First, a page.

Electronics enable and mediate our relationship with the Internet. But companies are increasingly shrinking product lifespans by either ceasing to issue software updates, or by failing to provide product support. Some manufacturers even pre-program devices to fail after a set period of time. Though these practices may serve business interests, they are costly for both consumers and the environment.
Ugo Vallauri co-founded the London-based Restart Project to help people regain control of their devices by organizing community repair events where they can learn to fix them. Vallauri sees the Internet as an ecosystem with an environmental footprint. The relationship between users and devices is central to a sustainable environment. At repair events, participants develop new skills, spare landfills unnecessary waste, and organizers gather valuable information about common system failures and fixes to make the case for more repairable products.
As the ‘Internet of Things’ expands our reliance on gadgets, it is no longer just the lifespan of a printer or laptop that we need to worry about. It’s also our coffee makers, garden sprinklers, and other home appliances that rely on up-to-date software and technological expertise to function. The scope for electronic waste is dizzying, considering that each of these devices risks becoming defunct within a few years. “We need to be more collectively aware of the limitations and the challenges in keeping all these devices sufficiently up to speed,” cautions Vallauri.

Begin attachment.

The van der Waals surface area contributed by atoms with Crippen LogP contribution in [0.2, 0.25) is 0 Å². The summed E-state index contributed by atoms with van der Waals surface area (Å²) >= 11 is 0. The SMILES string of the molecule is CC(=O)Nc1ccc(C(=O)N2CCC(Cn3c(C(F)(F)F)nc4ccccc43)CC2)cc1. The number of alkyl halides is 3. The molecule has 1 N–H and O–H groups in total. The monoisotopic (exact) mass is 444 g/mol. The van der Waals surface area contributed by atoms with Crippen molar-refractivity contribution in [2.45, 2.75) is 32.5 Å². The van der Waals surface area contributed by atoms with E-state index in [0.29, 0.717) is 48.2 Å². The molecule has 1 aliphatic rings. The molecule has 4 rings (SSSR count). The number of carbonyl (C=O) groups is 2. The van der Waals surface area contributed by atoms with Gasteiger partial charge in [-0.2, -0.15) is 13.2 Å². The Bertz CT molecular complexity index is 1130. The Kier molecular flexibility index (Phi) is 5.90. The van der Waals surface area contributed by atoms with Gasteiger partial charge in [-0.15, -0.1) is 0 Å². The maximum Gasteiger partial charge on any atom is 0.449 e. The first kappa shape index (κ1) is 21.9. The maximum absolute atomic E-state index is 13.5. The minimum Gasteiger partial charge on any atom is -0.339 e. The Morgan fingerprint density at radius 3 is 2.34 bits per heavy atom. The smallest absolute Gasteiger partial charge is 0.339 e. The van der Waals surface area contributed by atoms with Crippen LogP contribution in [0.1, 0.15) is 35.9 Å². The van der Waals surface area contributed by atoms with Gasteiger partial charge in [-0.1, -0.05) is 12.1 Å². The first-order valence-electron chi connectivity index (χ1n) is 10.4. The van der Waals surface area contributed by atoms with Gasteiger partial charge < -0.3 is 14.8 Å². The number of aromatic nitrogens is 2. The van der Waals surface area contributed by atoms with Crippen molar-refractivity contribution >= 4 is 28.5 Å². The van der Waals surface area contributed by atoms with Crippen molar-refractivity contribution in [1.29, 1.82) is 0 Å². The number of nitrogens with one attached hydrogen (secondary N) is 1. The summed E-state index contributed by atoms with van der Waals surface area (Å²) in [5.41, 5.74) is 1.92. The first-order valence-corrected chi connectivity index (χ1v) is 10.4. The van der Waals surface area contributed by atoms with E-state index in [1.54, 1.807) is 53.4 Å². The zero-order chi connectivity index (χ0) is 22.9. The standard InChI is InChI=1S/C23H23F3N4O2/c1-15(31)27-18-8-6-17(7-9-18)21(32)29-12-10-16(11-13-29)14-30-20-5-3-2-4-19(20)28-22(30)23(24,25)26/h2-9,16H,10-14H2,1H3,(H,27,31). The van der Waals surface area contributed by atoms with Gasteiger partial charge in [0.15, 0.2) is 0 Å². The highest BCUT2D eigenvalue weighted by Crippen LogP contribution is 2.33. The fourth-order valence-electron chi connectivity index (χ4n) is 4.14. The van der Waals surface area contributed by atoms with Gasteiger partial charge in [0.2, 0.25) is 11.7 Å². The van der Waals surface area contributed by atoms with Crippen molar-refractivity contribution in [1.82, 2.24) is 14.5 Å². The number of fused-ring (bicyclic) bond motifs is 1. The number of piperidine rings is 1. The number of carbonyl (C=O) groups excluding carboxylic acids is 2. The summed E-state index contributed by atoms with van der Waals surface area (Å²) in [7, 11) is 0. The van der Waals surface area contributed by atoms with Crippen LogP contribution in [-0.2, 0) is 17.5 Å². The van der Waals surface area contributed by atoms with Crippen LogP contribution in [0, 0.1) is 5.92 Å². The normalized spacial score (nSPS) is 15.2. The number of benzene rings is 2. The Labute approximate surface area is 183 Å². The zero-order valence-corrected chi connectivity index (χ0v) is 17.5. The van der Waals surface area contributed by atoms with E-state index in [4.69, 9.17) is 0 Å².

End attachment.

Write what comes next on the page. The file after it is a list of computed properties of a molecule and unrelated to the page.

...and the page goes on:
While there are profit motives for selling consumers new devices regularly, support and maintenance can also be too costly for some companies, says Vallauri. The Restart Project and the broader repair community want to reverse the trend of shifting this cost onto consumers and the environment, and instead create a world in which quality and longevity are viable business models.
In 2017, The Restart Project celebrated its five year anniversary by organizing a major gathering in London, FixFest, that brought together community repair initiatives from across the globe. Attendees launched an International Day of Repair (to be marked every October) and created a new Open Repair Alliance to help push manufacturers and regulators for change.
Just as The Restart Project is seeking to fix devices and our relationship with them, they are also working on empowering people to understand, navigate, and improve the broader Internet ecosystem. Conscious of how male-dominated the electronics repair community can be, the Restart Project is working to make their events and hackerspaces more accessible to women and gender nonconforming participants through their Rosie the Restarter series.
People with limited technical expertise harness the power of their devices every day. With a little help from groups like The Restart Project, they can gain even more control and understanding of technology. That’s good for consumers, for the environment, and for the Internet.
This article is based on a longer interview with Ugo Vallauri featured on Mozilla’s Storyengine website.